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I am wondering, does Datomic do efficient queries using <, >, >= and <= or does it end up doing full scans? We are seeing some bad query performance, compared to an SQL base, so wondering what can be expected.


The query in question is something like this, which uses coordinates to get addresses inside a bounding box:

'[:find [?a ...]
:in $ ?xmin ?ymin ?xmax ?ymax
[?a :adresse/etrs89koordinat-oest ?x]
[(< ?xmin ?x)]
[(>= ?xmax ?x)]
[?a :adresse/etrs89koordinat-nord ?y]
[(< ?ymin ?y)]
[(>= ?ymax ?y)]]


@casperc Release 0.9.5130 and later include optimization of range predicates in query (see Are you running on that version or newer?


@marshall: We are running 0.9.5394, so we should.


Basically, I am comparing a query against a datomic base with 3M entities of the type we are looking for and an sql query against a base with the same data.


The result is about 500k entities and takes about 5s in Datomic and 1.2s in the SQL base. I am just wondering why the big difference.


And a count in the SQL base is 60ms and still 5s in datomic


The :adresse/etrs89koordinat-oest field is a float if that matters


You might want to review In general, you may be able to reorder the datalog clauses to improve the efficiency


Without knowing more about your dataset specifically it’s hard to recommend which clauses should be moved, but I would start with the two non-range clauses at the top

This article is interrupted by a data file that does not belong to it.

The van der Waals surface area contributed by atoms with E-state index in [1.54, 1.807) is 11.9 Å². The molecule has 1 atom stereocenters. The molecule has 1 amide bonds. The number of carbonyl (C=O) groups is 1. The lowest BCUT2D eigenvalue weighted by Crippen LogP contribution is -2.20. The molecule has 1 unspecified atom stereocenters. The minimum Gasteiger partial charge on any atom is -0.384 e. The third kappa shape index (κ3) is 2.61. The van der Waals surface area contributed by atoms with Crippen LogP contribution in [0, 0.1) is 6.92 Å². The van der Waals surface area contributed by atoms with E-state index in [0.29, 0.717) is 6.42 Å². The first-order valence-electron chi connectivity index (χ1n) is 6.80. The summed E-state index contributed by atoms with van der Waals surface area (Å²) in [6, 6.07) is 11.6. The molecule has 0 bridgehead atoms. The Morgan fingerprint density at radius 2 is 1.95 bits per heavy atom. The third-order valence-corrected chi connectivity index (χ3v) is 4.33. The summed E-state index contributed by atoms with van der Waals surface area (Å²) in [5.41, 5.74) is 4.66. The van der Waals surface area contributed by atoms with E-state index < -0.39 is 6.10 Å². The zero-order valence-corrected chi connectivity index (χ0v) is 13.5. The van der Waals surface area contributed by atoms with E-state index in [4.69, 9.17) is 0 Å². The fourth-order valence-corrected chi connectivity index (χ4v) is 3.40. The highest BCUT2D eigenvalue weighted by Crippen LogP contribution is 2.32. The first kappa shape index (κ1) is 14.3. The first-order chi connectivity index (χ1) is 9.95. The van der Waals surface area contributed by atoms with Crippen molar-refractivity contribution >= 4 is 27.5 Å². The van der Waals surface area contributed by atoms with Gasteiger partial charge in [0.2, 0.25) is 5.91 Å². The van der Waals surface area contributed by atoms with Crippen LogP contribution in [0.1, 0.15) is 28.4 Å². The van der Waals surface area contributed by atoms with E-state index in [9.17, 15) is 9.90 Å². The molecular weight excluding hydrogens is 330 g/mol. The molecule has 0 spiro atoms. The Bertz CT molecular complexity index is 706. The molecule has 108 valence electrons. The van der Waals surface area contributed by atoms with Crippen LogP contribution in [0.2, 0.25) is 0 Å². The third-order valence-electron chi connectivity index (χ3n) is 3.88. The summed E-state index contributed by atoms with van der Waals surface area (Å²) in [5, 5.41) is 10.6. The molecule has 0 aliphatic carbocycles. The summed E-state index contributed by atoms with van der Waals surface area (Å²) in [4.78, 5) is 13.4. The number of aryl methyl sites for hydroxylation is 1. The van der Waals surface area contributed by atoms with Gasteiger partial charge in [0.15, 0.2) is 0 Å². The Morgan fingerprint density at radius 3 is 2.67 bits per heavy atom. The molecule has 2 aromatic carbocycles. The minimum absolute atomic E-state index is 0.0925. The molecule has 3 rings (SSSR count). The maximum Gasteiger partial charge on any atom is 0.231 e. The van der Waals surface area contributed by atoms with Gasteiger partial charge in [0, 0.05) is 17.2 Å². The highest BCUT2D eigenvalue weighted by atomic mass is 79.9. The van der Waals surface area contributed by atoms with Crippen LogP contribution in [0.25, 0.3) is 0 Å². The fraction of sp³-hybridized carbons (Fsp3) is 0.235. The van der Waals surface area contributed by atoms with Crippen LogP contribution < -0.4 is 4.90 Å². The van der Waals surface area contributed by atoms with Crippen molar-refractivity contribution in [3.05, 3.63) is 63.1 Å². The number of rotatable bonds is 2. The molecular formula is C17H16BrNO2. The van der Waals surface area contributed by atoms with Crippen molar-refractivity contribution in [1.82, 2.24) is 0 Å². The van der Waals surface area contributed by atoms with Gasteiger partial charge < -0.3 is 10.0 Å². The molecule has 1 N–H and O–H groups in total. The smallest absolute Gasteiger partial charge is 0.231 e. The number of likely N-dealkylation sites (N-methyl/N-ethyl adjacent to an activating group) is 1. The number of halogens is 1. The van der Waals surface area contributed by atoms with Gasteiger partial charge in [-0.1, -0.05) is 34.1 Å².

Well it is basically coordinates and the query is for a bounding box.


So I don’t think there are any clause that reduces the result more than other


Looking again, since you supply min and max values to the query, you might actually see better performance by moving the non-range statements down. Again, it depends heavily on your dataset and the best approach may simply be a bit of testing.


@marshall: Its about the same with all permutations i can think of, including moving them up and down 😞


Is there any way to debug what the time is being spent on?


That example I provided from Day of Datomic shows a way to do that


To see cache hits/misses and that sort?


you omit clauses from the query and look at how many results are returned


you could also time individual sections/clauses and groups of clauses


the peer metrics report cache and memcached hit/miss data


How would I go about timing individual clauses?


time the query (with whatever tooling you want) with only individual clauses included


that may or may not be particularly enlightening, but you can also add additional clauses and groups of clauses and determine which sets and joins are expensive

Ben Kamphaus13:10:15

@casperc you might also test the results of the intersection of the two equivalent calls to index range:


ok, well first off removing the y-coordinate reduces the time it takes somewhat


Does that mean it is doing a full scan for the remaining, and not the index?

Ben Kamphaus13:10:40

to some extent there will just be limits on the performance of this shape of query against Datomic’s indexes vs. an R-tree or something.